Labour, Internal Division and Social Media

On the weekend, Stuff carried a story about issues within the Labour party. It contain quotes from “a senior party insider”:

However, Labour MPs are disgusted by Cunliffe’s skiing holiday just two months before the election and will question his work ethic at a caucus meeting on Tuesday, a senior party insider said.

“A lot of MPs are really f….. off about it,” the insider said.

“They are all working hard up and down the country, and f…… Cunliffe is on holiday. Guys like [Phil] Goff and [Annette] King and [David] Shearer, these guys really want it badly and they are working like their lives depend on it. And I think they are a little incredulous about what the guy is doing.”


This article elicited an interesting response from Chris Hipkins on Twitter.


Now Chris is a member of the Anyone But Cunliffe (ABC) faction of the Labour party. Is this tweet a statement of opinion that may offend the source of the story? Or is it part of an internal political battle?  Does what Patrick Gower tweeted have a bearing on that?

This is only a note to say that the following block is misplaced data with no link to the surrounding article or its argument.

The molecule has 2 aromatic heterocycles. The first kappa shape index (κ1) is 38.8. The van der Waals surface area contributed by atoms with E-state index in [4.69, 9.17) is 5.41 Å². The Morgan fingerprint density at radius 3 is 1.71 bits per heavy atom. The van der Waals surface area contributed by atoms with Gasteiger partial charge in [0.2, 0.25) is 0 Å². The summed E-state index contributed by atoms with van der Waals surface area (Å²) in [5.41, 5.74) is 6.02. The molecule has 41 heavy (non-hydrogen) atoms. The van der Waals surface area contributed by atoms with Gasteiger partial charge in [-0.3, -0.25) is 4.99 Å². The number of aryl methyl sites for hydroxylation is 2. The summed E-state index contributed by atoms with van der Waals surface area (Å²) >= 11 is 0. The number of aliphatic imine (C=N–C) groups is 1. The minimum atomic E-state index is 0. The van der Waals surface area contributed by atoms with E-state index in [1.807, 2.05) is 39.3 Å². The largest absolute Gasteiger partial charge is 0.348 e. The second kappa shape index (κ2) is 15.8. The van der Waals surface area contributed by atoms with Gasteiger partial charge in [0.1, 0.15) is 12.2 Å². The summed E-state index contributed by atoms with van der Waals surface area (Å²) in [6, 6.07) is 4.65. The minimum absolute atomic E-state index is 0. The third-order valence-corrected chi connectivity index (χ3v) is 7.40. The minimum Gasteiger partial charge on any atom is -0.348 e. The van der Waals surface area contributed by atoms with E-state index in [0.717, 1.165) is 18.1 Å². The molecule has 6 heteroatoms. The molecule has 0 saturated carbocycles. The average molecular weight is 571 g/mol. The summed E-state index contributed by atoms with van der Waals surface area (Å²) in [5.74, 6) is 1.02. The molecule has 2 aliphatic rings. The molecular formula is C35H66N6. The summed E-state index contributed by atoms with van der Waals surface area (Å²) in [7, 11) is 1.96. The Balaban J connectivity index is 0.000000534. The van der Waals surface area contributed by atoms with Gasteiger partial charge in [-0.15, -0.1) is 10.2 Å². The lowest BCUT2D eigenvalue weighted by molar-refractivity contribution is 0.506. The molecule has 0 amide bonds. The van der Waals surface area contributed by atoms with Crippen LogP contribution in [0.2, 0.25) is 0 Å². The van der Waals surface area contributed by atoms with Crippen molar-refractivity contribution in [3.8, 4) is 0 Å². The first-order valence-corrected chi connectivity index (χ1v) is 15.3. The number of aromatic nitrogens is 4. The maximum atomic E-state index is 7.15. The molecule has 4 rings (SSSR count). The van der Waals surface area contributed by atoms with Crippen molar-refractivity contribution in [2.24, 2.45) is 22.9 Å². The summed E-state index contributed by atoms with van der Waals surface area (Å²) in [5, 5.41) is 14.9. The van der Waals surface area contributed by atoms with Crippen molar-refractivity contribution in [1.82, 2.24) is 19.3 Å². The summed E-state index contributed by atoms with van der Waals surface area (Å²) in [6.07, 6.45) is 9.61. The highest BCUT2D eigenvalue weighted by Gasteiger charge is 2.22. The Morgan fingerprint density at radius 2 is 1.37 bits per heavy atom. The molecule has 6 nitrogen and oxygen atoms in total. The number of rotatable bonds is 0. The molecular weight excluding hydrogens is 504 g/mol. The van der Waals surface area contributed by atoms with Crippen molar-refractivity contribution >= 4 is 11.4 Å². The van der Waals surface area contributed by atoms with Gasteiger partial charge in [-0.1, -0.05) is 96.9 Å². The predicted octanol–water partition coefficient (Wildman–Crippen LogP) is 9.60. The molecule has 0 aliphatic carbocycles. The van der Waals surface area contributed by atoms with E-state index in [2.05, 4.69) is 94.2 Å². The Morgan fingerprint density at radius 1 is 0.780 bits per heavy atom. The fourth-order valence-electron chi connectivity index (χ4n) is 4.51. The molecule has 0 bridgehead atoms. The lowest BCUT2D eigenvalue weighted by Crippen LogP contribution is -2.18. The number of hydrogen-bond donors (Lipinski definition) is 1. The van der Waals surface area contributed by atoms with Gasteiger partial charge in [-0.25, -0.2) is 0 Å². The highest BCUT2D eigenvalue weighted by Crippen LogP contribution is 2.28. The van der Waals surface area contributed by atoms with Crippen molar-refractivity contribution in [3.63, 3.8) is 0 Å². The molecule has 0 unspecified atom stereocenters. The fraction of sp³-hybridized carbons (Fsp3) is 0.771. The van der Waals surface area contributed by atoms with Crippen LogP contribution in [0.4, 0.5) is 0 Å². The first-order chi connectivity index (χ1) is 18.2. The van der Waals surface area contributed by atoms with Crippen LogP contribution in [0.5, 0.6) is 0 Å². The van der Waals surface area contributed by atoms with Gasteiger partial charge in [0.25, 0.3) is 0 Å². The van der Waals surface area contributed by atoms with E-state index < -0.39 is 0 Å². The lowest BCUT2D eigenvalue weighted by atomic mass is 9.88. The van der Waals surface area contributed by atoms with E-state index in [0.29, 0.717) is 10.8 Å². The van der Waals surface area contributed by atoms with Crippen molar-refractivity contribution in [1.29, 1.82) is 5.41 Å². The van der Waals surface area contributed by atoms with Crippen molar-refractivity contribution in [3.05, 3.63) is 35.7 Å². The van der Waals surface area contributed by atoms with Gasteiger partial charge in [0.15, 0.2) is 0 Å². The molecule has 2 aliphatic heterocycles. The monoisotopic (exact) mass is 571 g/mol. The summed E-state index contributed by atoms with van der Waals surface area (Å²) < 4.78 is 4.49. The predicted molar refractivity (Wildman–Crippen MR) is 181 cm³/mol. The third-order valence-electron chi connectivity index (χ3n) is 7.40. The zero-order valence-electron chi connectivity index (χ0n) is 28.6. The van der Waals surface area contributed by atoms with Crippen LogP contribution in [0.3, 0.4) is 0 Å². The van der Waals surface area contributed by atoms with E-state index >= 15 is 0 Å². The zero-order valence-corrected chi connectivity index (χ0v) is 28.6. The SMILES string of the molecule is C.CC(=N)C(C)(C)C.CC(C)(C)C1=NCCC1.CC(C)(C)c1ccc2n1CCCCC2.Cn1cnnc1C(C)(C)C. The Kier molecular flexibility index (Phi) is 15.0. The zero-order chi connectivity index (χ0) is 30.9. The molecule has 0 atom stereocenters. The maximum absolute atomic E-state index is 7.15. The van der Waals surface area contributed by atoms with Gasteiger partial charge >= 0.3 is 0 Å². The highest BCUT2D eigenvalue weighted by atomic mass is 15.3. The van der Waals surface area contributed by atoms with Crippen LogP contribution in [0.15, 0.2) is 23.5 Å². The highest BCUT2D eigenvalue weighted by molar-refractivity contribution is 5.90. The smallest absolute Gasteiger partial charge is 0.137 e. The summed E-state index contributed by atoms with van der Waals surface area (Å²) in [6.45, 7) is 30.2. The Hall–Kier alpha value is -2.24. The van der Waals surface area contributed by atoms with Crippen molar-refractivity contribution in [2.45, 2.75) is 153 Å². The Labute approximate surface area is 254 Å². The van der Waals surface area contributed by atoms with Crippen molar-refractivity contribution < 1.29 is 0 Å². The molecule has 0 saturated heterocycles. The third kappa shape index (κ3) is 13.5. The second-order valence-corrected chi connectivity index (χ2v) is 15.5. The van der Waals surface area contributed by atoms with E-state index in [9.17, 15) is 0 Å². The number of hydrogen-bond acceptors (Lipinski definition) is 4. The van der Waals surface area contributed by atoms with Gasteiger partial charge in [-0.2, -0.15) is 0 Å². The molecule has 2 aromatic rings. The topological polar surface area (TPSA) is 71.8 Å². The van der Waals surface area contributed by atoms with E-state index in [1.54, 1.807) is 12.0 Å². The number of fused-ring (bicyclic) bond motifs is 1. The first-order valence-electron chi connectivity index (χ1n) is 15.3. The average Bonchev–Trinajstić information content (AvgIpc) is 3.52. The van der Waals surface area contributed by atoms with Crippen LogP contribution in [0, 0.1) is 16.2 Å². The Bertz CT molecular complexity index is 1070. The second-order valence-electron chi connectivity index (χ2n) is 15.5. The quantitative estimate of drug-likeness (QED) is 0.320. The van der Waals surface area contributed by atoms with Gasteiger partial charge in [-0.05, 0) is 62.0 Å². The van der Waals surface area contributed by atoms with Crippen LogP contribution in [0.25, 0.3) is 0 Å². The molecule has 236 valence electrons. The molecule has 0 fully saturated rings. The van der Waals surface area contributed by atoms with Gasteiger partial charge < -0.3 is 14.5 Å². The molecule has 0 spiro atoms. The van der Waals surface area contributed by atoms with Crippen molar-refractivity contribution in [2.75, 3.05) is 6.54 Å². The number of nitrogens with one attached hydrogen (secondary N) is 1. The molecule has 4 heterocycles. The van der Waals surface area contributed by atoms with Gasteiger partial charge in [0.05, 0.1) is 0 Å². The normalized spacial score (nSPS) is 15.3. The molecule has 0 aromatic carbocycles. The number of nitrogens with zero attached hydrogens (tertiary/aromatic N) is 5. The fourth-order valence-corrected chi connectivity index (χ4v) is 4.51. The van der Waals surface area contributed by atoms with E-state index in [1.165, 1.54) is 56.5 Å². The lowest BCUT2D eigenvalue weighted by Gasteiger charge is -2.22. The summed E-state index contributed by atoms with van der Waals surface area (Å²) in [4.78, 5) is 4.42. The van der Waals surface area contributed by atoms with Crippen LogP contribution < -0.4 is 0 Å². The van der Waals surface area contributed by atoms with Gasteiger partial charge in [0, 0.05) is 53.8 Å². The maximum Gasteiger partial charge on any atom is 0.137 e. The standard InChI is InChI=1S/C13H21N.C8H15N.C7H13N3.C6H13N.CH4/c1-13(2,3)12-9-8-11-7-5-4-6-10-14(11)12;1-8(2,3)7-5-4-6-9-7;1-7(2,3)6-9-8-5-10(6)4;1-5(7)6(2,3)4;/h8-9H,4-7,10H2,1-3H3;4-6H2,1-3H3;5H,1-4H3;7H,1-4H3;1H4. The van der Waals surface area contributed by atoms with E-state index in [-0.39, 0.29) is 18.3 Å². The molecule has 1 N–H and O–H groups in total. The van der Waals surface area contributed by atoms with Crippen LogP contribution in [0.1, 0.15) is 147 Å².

Trevor Mallard is also a member of the ABC faction. He has also denied being the source of the story. Which leaves a smaller group of MPs that could be the source.



Twitter presents a good place for MPs to engage in the denial of stories. However, it is a dangerous area, if they are not being completely truthful, then there is a record there for all time to prove this. As well, Twitter is bringing some of the internal disputes into public. MPs can be a little quick on the send button, or conversely, if a number of MPs are denying being the source, it narrows the field as to who is, this bringing the internal disputes even more to the fore.